Police Detain And Beat Vietnamese Activist Over China Battle Memorial

vietnam-activist-03152018.jpg Dung Truong, who was beaten when he went to the police station to seek the release of another activist detained at a gathering in Hanoi to mark a deadly 1988 naval clash with China, March 14, 2018.
Photo courtesy of an RFA listener.

A Vietnamese activist lost two teeth in a beating by plainclothes policemen in Hanoi this week after he tried to win release of another activist who had been detained for attending an unauthorized commemoration of a deadly 1998 naval clash with China, his fellow activists told RFA’s Vietnamese service on Thursday.

Dung Truong was beaten when he went to the police station to seek the release of Nguyen Thuy Hanh, who was herself detained and questioned over her attendance at the ceremony in central Hanoi Wednesday to mark 30 years since a conflict with China over a disputed South China Sea reef killed 64 Vietnamese sailors, Hahn told RFA.

“They dragged Dung Truong into (the station) when he was sitting outside. They tried to take his iPhone but he broke it before they could grab it,” she said.

“They all dashed toward him, beat him very brutally right inside the station. He lost two teeth. After he fainted they called a taxi and took him home. They just threw him out of the taxi on the pavement near his house,” she said by telephone.

Blogger Nguyen Tuong Thuy wrote on his blog that Dung was found by neighbors lying on the pavement near his house at 10 p.m. Wednesday with several bruises on his face and body and was sent to hospital for a checkup.

RFA could not reach Dung or his family because his phone was broken.

Hanh, who was released after several hours of questioning, said police “asked if I raised money to hire lawyers for prisoners of conscience who are to stand trial in the future.”

“The second thing they asked me was about my call for ceremonies to mark January 19, February 17 and March 14,” she said, referring to dates associated with Vietnamese military conflicts with China.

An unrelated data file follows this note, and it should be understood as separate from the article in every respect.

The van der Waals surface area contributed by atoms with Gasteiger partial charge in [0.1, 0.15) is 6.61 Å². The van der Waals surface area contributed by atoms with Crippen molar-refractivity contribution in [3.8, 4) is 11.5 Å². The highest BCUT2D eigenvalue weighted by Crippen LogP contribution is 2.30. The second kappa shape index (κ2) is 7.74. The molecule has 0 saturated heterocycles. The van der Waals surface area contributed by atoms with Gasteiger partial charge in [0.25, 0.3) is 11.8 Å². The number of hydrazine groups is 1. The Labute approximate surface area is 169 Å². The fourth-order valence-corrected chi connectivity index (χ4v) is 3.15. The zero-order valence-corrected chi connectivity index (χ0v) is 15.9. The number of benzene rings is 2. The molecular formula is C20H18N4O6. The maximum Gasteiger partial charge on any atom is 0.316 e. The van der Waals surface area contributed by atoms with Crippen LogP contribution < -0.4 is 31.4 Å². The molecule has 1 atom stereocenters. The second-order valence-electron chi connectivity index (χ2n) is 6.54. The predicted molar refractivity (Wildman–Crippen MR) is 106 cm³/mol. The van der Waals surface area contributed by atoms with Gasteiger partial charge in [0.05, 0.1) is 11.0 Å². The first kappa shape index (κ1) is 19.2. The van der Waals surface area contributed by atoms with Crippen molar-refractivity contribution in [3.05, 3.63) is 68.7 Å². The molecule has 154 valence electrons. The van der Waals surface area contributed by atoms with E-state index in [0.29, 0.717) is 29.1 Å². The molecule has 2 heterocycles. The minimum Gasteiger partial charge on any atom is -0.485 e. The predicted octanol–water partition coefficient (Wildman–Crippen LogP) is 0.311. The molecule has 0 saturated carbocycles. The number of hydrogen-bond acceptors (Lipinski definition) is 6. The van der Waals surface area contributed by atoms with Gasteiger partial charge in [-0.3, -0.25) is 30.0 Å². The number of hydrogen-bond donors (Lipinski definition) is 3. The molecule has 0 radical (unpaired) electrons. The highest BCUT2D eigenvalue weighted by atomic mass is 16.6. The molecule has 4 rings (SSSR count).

On March 14, 1988, Vietnam sent two armed transport ships and a landing craft carrying around 100 People’s Army of Vietnam soldiers to Johnson South Reef, Collin Reef, and Lansdowne Reef in the contested Spratly Island chain with construction materials in a bid to secure its territorial claims.

Chinese frigates deployed members of the People’s Liberation Army to confront Vietnamese soldiers on Johnson South Reef in a bid to remove a Vietnamese flag planted there, sparking a skirmish between the forces on the ground.

The ships then exchanged fire and the heavily outgunned Vietnamese vessels were sunk, leaving 64 Vietnamese soldiers dead and 11 wounded. The Chinese forces, which suffered only one wounded casualty, arrested nine Vietnamese troops who were later freed.

On Tuesday, Vietnam’s one-party Communist government permitted relatives of soldiers and veterans of the naval clash to observe the 30th anniversary by visiting waters near the clash in the South China Sea and holding a prayer ceremony to honor the dead.

But Vietnamese police routinely break up unofficial protests marking the anniversaries of the takeovers of the Spratly and Paracel islands and detain demonstrators.

In Wednesday’s incident, a group of about 10 activists gathered to commemorate the Johnson Island skirmish in the center of Hanoi under close watch of plainclothes policemen and security officials.

There was a brief brawl between activists and a few others believed to be government supporters at the ceremony, but police did not interfere, activists told RFA.

Activists in Ho Chi Minh City in southern Vietnam held a ceremony on Wednesday and encountered no police interference, they said.

Reported by RFA’s Vietnamese Service. Translated by Viet Ha. Written in English By Paul Eckert.


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